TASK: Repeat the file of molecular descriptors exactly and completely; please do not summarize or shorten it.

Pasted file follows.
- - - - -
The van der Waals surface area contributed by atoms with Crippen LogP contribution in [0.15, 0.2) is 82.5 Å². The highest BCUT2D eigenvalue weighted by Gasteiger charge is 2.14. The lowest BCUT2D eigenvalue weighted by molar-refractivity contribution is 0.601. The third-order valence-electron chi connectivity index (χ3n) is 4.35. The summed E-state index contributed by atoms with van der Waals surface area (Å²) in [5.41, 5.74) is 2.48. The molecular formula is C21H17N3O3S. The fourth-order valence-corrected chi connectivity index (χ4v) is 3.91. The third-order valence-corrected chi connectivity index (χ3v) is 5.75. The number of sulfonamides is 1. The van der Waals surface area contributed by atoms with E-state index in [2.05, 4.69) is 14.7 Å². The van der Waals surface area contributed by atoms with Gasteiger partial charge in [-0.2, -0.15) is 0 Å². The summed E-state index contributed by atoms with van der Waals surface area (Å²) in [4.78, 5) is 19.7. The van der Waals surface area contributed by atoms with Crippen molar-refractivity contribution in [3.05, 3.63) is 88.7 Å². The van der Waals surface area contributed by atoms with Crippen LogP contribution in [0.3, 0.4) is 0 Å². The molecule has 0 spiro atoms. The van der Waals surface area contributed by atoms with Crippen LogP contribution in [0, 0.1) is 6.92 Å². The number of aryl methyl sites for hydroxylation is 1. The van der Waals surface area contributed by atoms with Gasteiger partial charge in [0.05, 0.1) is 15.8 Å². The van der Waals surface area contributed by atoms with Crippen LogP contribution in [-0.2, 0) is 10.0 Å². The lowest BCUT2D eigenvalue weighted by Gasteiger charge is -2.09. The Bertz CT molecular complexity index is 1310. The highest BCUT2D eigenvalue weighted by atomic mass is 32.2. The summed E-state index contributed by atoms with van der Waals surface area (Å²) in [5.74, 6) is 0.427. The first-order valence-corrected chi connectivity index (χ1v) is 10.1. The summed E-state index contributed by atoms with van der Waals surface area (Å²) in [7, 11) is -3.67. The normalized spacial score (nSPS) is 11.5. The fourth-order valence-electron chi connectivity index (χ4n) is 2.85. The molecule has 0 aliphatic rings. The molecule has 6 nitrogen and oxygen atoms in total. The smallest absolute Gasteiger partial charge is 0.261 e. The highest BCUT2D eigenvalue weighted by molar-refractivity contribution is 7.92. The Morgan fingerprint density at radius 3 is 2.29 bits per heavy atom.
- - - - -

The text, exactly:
The van der Waals surface area contributed by atoms with Crippen LogP contribution in [0.15, 0.2) is 82.5 Å². The highest BCUT2D eigenvalue weighted by Gasteiger charge is 2.14. The lowest BCUT2D eigenvalue weighted by molar-refractivity contribution is 0.601. The third-order valence-electron chi connectivity index (χ3n) is 4.35. The summed E-state index contributed by atoms with van der Waals surface area (Å²) in [5.41, 5.74) is 2.48. The molecular formula is C21H17N3O3S. The fourth-order valence-corrected chi connectivity index (χ4v) is 3.91. The third-order valence-corrected chi connectivity index (χ3v) is 5.75. The number of sulfonamides is 1. The van der Waals surface area contributed by atoms with E-state index in [2.05, 4.69) is 14.7 Å². The van der Waals surface area contributed by atoms with Gasteiger partial charge in [-0.2, -0.15) is 0 Å². The summed E-state index contributed by atoms with van der Waals surface area (Å²) in [4.78, 5) is 19.7. The van der Waals surface area contributed by atoms with Crippen molar-refractivity contribution in [3.05, 3.63) is 88.7 Å². The van der Waals surface area contributed by atoms with Crippen LogP contribution in [0.3, 0.4) is 0 Å². The molecule has 0 spiro atoms. The van der Waals surface area contributed by atoms with Crippen LogP contribution in [0, 0.1) is 6.92 Å². The number of aryl methyl sites for hydroxylation is 1. The van der Waals surface area contributed by atoms with Gasteiger partial charge in [0.05, 0.1) is 15.8 Å². The van der Waals surface area contributed by atoms with Crippen LogP contribution in [-0.2, 0) is 10.0 Å². The lowest BCUT2D eigenvalue weighted by Gasteiger charge is -2.09. The Bertz CT molecular complexity index is 1310. The highest BCUT2D eigenvalue weighted by atomic mass is 32.2. The summed E-state index contributed by atoms with van der Waals surface area (Å²) in [5.74, 6) is 0.427. The first-order valence-corrected chi connectivity index (χ1v) is 10.1. The summed E-state index contributed by atoms with van der Waals surface area (Å²) in [7, 11) is -3.67. The normalized spacial score (nSPS) is 11.5. The fourth-order valence-electron chi connectivity index (χ4n) is 2.85. The molecule has 0 aliphatic rings. The molecule has 6 nitrogen and oxygen atoms in total. The smallest absolute Gasteiger partial charge is 0.261 e. The highest BCUT2D eigenvalue weighted by molar-refractivity contribution is 7.92. The Morgan fingerprint density at radius 3 is 2.29 bits per heavy atom.